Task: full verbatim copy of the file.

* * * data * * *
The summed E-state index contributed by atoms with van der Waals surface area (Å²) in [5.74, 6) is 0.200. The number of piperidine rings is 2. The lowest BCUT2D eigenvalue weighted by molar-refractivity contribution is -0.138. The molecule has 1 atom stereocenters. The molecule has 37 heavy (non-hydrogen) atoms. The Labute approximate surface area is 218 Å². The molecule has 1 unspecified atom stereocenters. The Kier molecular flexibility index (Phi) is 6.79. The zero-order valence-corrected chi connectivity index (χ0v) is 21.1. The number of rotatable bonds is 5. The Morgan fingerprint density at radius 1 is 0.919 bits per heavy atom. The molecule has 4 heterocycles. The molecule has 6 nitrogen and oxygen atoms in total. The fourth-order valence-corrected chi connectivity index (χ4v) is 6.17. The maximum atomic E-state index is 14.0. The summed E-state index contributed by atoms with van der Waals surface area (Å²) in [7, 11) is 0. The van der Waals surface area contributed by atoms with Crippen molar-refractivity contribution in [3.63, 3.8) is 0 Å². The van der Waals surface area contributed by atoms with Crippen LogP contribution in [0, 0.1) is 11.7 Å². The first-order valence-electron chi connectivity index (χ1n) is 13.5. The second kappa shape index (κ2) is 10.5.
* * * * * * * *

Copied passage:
The summed E-state index contributed by atoms with van der Waals surface area (Å²) in [5.74, 6) is 0.200. The number of piperidine rings is 2. The lowest BCUT2D eigenvalue weighted by molar-refractivity contribution is -0.138. The molecule has 1 atom stereocenters. The molecule has 37 heavy (non-hydrogen) atoms. The Labute approximate surface area is 218 Å². The molecule has 1 unspecified atom stereocenters. The Kier molecular flexibility index (Phi) is 6.79. The zero-order valence-corrected chi connectivity index (χ0v) is 21.1. The number of rotatable bonds is 5. The Morgan fingerprint density at radius 1 is 0.919 bits per heavy atom. The molecule has 4 heterocycles. The molecule has 6 nitrogen and oxygen atoms in total. The fourth-order valence-corrected chi connectivity index (χ4v) is 6.17. The maximum atomic E-state index is 14.0. The summed E-state index contributed by atoms with van der Waals surface area (Å²) in [7, 11) is 0. The van der Waals surface area contributed by atoms with Crippen molar-refractivity contribution in [3.63, 3.8) is 0 Å². The van der Waals surface area contributed by atoms with Crippen LogP contribution in [0, 0.1) is 11.7 Å². The first-order valence-electron chi connectivity index (χ1n) is 13.5. The second kappa shape index (κ2) is 10.5.